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What Is the Impact Of A Racially Diverse Jury?

Experienced Criminal Lawyers

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What Is The Impact Of A Racially Diverse Jury?

Posted on May 14, 2021

Ross Lutz Barristers racially diverse jury Featured

As we covered in our blog about jury trials, juries exist to give their ruling during severe offence trials. While the Criminal Code states that the jurors must be impartial to the case, this only ensures that they have no personal connection to the case or bias/prejudice that will affect the outcome. This does not guarantee that the panel of jurors is racially, socioeconomically or gender diverse.

So what is a racially diverse jury, and why is it essential to have one? Do they work better than all-white juries in severe offences?

What Is A Racially Diverse Jury?

A racially diverse jury describes a panel of jurors that vary in ethnicities and races. This is important, especially in serious offence cases, because it provides diversity in thinking processes and life experiences. Different cultures and backgrounds allow for different ways of reasoning and debating issues which create a fairer trial process. Especially in issues where there may be racial prejudice, having a panel of jurors that is primarily one race may cause the ruling to ignore important elements of the case.

But does the data actually support that racially diverse juries work and result in deeper deliberation?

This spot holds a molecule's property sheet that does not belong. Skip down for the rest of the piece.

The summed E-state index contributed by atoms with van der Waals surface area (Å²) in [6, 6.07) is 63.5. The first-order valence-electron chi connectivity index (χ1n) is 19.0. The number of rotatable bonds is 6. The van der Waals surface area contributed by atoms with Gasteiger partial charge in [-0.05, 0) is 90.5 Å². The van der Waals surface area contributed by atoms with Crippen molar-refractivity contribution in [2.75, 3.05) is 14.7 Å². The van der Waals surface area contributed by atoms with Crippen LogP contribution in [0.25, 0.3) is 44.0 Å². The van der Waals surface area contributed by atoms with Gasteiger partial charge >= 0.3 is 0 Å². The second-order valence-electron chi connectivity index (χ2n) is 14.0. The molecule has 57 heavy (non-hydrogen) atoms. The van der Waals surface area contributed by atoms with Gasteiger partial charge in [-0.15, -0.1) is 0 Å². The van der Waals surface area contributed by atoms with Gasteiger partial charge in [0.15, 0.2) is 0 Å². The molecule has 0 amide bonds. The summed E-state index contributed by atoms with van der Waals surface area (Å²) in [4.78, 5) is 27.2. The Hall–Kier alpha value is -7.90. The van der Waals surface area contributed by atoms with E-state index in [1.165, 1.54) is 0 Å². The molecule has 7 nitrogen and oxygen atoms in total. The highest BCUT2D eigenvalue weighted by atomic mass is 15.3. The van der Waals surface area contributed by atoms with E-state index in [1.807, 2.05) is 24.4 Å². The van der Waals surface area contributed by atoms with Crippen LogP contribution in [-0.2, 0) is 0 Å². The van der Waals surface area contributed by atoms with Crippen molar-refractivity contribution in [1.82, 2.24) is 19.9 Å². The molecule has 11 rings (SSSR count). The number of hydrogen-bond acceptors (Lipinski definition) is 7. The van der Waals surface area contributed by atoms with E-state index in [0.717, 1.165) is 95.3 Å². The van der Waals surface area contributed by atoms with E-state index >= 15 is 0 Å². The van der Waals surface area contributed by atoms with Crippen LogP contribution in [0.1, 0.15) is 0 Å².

Does The Data Support Racially Diverse Juries?

An article published in the Journal of Personality and Social Psychology reported a research study that examined the multiple effects of racial diversity on group decision making. Participants deliberated on the trial of a Black defendant as members of racially homogeneous or heterogeneous mock juries. Half of the groups were exposed to pretrial jury selection questions about racism and half were not.

Study participants consisted of 121 that were recruited from jury pools in Michigan. An additional 79 jury eligible individuals volunteered through newspaper advertisements. Sixty percent were female, 40% were male, and they were all 18-78 years old. Out of all the participants, 83% were White, and 17% were Black.

The study randomly assigned these participants to six-person juries that were either White or consisted of four White and two Black individuals. Before presenting the case video, a Court TV recording of a Black individual charged with sexually assaulting White women, participants were given one of two questionnaires. They were asked either race-neutral or race-relevant questions about institutional racism in the legal system which provided a racially charged context for the subsequent trial.

Even though jury selection questioning, or voir dire, is used in an attempt to counteract potential racial bias, jurors often conceal their own biases. This study used the voir dire manipulation to test the hypothesis that pretrial questions about racism would colour jurors’ trial judgements.

After viewing the trial video, but before deliberations, the jurors were asked to indicate their preference of guilty or not guilty. They also had to share their judgement of the likelihood that the defendant committed the crime.

Review of the voir dire questionnaire results found that participants who answered the race-relevant jury selection questions were less likely to vote guilty before deliberating and gave lower likelihood of the Black defendant’s guilt. These findings suggest that even if voir dire is limited in its ability to identify biased individuals, it may influence prospective jurors by reminding them of the importance of rendering judgements free from prejudice.